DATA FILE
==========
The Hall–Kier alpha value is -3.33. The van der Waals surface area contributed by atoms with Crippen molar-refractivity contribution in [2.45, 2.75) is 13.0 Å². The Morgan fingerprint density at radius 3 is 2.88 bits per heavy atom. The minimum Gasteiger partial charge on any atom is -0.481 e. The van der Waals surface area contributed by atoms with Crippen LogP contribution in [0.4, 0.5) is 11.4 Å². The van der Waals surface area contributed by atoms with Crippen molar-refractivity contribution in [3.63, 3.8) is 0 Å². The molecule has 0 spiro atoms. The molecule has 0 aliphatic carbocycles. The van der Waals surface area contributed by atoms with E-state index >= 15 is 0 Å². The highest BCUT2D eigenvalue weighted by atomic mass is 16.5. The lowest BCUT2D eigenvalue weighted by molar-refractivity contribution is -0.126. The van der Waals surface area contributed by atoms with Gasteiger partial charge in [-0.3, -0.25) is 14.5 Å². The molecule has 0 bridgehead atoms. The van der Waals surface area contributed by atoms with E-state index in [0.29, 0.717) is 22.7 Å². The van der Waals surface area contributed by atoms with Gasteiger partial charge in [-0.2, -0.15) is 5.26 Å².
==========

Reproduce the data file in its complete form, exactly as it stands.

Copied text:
The Hall–Kier alpha value is -3.33. The van der Waals surface area contributed by atoms with Crippen molar-refractivity contribution in [2.45, 2.75) is 13.0 Å². The Morgan fingerprint density at radius 3 is 2.88 bits per heavy atom. The minimum Gasteiger partial charge on any atom is -0.481 e. The van der Waals surface area contributed by atoms with Crippen LogP contribution in [0.4, 0.5) is 11.4 Å². The van der Waals surface area contributed by atoms with Crippen molar-refractivity contribution in [3.63, 3.8) is 0 Å². The molecule has 0 spiro atoms. The molecule has 0 aliphatic carbocycles. The van der Waals surface area contributed by atoms with E-state index >= 15 is 0 Å². The highest BCUT2D eigenvalue weighted by atomic mass is 16.5. The lowest BCUT2D eigenvalue weighted by molar-refractivity contribution is -0.126. The van der Waals surface area contributed by atoms with Gasteiger partial charge in [-0.3, -0.25) is 14.5 Å². The molecule has 0 bridgehead atoms. The van der Waals surface area contributed by atoms with E-state index in [0.29, 0.717) is 22.7 Å². The van der Waals surface area contributed by atoms with Gasteiger partial charge in [-0.2, -0.15) is 5.26 Å².